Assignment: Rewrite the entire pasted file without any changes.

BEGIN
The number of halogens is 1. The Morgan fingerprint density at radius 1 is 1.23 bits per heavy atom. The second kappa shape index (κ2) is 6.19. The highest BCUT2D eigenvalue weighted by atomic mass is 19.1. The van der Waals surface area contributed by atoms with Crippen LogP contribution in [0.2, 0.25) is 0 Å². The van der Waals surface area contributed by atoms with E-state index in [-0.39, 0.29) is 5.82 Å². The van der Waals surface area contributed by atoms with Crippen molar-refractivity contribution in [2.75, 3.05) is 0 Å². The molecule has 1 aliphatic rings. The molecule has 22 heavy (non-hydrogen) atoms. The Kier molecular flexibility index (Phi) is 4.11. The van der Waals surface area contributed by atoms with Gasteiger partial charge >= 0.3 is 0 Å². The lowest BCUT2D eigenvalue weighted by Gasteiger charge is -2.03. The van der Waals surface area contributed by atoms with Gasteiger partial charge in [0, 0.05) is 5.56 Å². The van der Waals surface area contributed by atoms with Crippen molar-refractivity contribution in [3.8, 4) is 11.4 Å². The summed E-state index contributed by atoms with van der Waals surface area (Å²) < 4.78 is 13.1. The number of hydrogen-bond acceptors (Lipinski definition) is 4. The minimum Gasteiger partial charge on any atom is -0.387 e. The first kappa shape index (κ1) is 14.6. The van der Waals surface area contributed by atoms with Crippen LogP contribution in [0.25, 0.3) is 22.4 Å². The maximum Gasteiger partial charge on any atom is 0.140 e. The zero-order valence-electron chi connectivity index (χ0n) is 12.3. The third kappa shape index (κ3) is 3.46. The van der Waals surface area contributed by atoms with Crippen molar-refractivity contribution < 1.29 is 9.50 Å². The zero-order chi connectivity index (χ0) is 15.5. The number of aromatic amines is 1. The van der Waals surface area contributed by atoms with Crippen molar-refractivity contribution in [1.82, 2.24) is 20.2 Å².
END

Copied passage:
The number of halogens is 1. The Morgan fingerprint density at radius 1 is 1.23 bits per heavy atom. The second kappa shape index (κ2) is 6.19. The highest BCUT2D eigenvalue weighted by atomic mass is 19.1. The van der Waals surface area contributed by atoms with Crippen LogP contribution in [0.2, 0.25) is 0 Å². The van der Waals surface area contributed by atoms with E-state index in [-0.39, 0.29) is 5.82 Å². The van der Waals surface area contributed by atoms with Crippen molar-refractivity contribution in [2.75, 3.05) is 0 Å². The molecule has 1 aliphatic rings. The molecule has 22 heavy (non-hydrogen) atoms. The Kier molecular flexibility index (Phi) is 4.11. The van der Waals surface area contributed by atoms with Gasteiger partial charge >= 0.3 is 0 Å². The lowest BCUT2D eigenvalue weighted by Gasteiger charge is -2.03. The van der Waals surface area contributed by atoms with Gasteiger partial charge in [0, 0.05) is 5.56 Å². The van der Waals surface area contributed by atoms with Crippen molar-refractivity contribution in [3.8, 4) is 11.4 Å². The summed E-state index contributed by atoms with van der Waals surface area (Å²) < 4.78 is 13.1. The number of hydrogen-bond acceptors (Lipinski definition) is 4. The minimum Gasteiger partial charge on any atom is -0.387 e. The first kappa shape index (κ1) is 14.6. The van der Waals surface area contributed by atoms with Crippen LogP contribution in [0.25, 0.3) is 22.4 Å². The maximum Gasteiger partial charge on any atom is 0.140 e. The zero-order valence-electron chi connectivity index (χ0n) is 12.3. The third kappa shape index (κ3) is 3.46. The van der Waals surface area contributed by atoms with Crippen molar-refractivity contribution < 1.29 is 9.50 Å². The zero-order chi connectivity index (χ0) is 15.5. The number of aromatic amines is 1. The van der Waals surface area contributed by atoms with Crippen molar-refractivity contribution in [1.82, 2.24) is 20.2 Å².